Me and Mr. McKee

Editor’s Log

December 6, 2001

There are few things more audibly arresting or morbidly engaging–or, for that matter, bloody surprising–than the spectacle of the tall carbon-fiber mast aboard a modern Open 60 raceboat self-destructing a few boatlengths away. The force is enormous, and the initial crack terrifying, yet time suddenly moves slowly; the sails seem to billow and float as the splintered spar sections fall with them to the sea.

That was just one of the lessons I learned on my summer vacation.

In August, I was invited aboard Ellen MacArthur’s Kingfisher–the boat in which the young British solo sailor placed a dramatic second in the last Vendée Globe (“Ellen Crowned Vendée Queen,” Shoreline, May 2001)–for a race from Norfolk, Virginia, to Boston. Even though we had a goodly stretch with little or no breeze, we covered the 530 nautical miles in 53 hours flat. Yes, my job has its perks.


The powerful Open 60s usually race in singlehanded distance events, but the EDS Challenge was for crews of five or six and was run in five legs from Europe to the United States and back. Ellen wasn’t aboard for this leg, but she’d left the boat in capable hands. And I don’t mean mine.

For among the crew were navigator Adrienne Cahalan and her fellow Australian Whitbread Race veteran, our skipper, Nick Moloney. Also, on a break from an America’s Cup training session with the OneWorld Challenge from his Seattle hometown, was the two-time Olympic sailing medalist Jonathan McKee.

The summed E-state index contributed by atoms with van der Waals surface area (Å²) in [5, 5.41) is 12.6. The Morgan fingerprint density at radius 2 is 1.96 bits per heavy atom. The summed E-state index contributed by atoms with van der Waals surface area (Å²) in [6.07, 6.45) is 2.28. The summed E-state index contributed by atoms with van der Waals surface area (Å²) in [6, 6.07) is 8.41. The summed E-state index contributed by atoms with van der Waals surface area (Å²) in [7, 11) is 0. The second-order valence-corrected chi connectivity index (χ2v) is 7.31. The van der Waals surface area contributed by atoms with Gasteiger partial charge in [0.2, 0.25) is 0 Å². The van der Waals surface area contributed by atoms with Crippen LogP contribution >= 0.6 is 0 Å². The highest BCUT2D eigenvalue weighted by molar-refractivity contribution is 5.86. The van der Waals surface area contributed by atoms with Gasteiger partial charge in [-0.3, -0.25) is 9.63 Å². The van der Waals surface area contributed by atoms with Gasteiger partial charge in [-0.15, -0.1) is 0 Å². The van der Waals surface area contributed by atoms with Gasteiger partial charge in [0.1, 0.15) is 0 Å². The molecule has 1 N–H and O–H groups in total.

Before the trip, I’d sometimes wondered: What’s the difference between a sailor who’s won Olympic gold and me? McKee’s presence answered my query and provided Lesson Number Two: Stop asking stupid questions. The only reason I won’t say he was on another planet is that I refuse to traffic in understatement.


Tactically, he was fearless and flawless. Off the starting line, he choreographed a perfect, daring, port-tack start just across the bows of the entire starboard-tacked fleet, a maneuver I witnessed through the gaps in the fingers covering my eyes. (It was through the same gap that, minutes later, I watched the mast of a competing French boat called Sill break in three clean pieces about 100 yards to weather.)

It’s hard to describe what makes McKee so good. Of course, he was in perfect sync with the wind and current. But, at the risk of sounding inane, he was also at one with the boat. Though he had plenty of offshore sailing on his résumé, he’d made his name in dinghy racing, and this was his first time aboard a canting-keel, dual-rudder, twin-daggerboard Open 60. It was educational, and fascinating, to watch him so quickly master the vessel’s cutting-edge idiosyncrasies.

And as I watched him drive while we creamed up the rhumbline from the Chesapeake to Nantucket Shoals, making upwards of 20 knots in 22 knots of southwest breeze, something else was very clear. The man loved to sail, and he was put on this planet to do just that.


After taking over the lead when the breeze fell off to a whisper while working up the outer coast of Cape Cod, we ended up winning the leg. Even Moloney, a pro who’d done thousands of miles aboard Kingfisher, readily recognized the most talented helmsman aboard.

“I get the feeling if we stop, we may never get going again,” said McKee, his hand on the tiller at a breathless dawn. Though the sea was flat calm, he had us moving well on the flimsiest of breezes high aloft.

“I get the feeling, mate, that you’re going to be driving for a while,” said Moloney.


But the coolest thing about McKee was hearing about the fast new cruising boat he’s having built in New Zealand, aboard which he’s planning some Pacific ramblings after the Cup. Yup, on top of everything, the Olympian is a cruiser.

Maybe we’re not so different after all.

Herb McCormick


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